And yet, for some reason, the fear and anxiety I feel, though very real, does not take over my excitement and enjoyment as part of this community. If you were to ask me why I keep doing this, in spite of the challenges, I would say it’s because I am still having fun doing it, that I find joy in the little things and that I am still very hopeful about today and tomorrow. For me, this is the spirit at work in me. I can be honest about my feelings of anxiousness and even fear, and that leads me to balance and wholeness. The spirit comforts me with honest feelings and for me that is truth.

So let me ask you. What questions do you have? What does this spark? Question time.

Okay, now here is the teaser for next week:
What is faith to you? Can faith lead to healing? If so, how?

So what did we learn? How did it go? How can we improve?
Thanks for participating!

[1] Pagitt, Doug.  Preaching Re-imagined: The Role of the Sermon in Communities of Faith. Grand Rapids, MI: Zondervan, 2005.

Pentecost Inside, Spirit Outside

John 14:8-17; 24-27

 

What is on the inside eventually shows itself on the outside.

emotionsHave you seen the Pixar movie Inside Out? Many have, but just in case you missed it, Inside Out’s story revolves around a young girl named Riley, who is uprooted from her comfortable Minnesota home when she moves to the busy and chaotic San Francisco.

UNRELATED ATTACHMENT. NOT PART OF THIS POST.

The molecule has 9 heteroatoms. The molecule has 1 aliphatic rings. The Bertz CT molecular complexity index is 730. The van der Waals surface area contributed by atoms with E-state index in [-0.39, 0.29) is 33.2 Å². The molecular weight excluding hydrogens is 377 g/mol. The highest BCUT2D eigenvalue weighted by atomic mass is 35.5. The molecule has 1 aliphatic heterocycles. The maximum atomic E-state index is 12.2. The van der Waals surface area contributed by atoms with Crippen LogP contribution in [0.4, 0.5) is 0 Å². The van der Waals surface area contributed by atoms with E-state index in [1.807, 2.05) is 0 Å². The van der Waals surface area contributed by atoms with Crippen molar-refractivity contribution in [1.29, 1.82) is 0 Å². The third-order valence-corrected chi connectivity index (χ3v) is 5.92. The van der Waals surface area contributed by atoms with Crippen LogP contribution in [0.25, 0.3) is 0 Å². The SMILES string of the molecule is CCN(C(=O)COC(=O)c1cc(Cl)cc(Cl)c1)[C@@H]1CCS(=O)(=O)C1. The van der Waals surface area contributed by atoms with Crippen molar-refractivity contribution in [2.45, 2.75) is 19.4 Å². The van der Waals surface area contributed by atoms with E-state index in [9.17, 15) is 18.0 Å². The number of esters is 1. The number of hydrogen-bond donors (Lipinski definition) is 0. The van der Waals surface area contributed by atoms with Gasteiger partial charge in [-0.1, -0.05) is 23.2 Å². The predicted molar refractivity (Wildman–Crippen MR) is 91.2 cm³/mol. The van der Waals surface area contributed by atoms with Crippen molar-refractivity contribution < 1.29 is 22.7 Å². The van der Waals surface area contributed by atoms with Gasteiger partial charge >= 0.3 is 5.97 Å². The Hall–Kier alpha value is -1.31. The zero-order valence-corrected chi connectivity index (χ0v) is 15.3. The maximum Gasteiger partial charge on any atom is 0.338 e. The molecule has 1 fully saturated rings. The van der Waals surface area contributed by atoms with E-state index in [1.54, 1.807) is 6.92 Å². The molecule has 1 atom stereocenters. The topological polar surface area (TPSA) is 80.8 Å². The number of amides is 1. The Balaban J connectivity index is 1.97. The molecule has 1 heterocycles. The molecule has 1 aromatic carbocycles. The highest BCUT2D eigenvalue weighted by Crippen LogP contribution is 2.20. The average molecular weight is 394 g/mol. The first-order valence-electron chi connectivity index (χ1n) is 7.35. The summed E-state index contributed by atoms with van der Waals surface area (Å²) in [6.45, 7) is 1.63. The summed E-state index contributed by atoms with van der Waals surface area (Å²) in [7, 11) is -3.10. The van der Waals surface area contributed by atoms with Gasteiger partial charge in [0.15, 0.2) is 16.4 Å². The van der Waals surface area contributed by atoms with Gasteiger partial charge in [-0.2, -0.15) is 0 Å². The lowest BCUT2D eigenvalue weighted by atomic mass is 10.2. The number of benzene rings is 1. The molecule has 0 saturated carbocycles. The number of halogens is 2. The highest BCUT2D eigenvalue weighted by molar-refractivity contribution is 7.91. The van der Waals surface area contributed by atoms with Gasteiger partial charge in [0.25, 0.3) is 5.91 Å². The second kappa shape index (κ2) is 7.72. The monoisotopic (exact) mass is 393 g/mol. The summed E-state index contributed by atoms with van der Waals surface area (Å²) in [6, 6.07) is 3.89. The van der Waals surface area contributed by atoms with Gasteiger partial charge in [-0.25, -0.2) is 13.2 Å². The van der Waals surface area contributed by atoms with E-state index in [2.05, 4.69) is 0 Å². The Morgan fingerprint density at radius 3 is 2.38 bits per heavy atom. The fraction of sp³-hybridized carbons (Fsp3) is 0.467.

rileyHer emotions—Anger, Sadness, Disgust, Fear, and Joy—disagree on how to handle this dramatic change.  Their disagreements start to stir up trouble in Headquarters, the central living and working place for the five emotions, and the audience is invited to watch as Riley and her emotions navigate and interact with the world around them. Inside Out illustrates how our minds react in social situations and create, process, and alter memories.

 

In essence, the movie confirms a universal truth of humanity:

For every feeling we have there is a thought, for every thought we have there is an action, and for every action there is a social reaction.
Take a look at the many emotions of Riley.

Inside Out is indeed about our emotions, and additionally, I also think it leads us to think about our spirituality, which is in fact related to our emotions. If you’re wondering what I mean by spirituality, for the sake of this conversation, take it mean: a sense of connection to something bigger, A universal human experience—something that touches us all.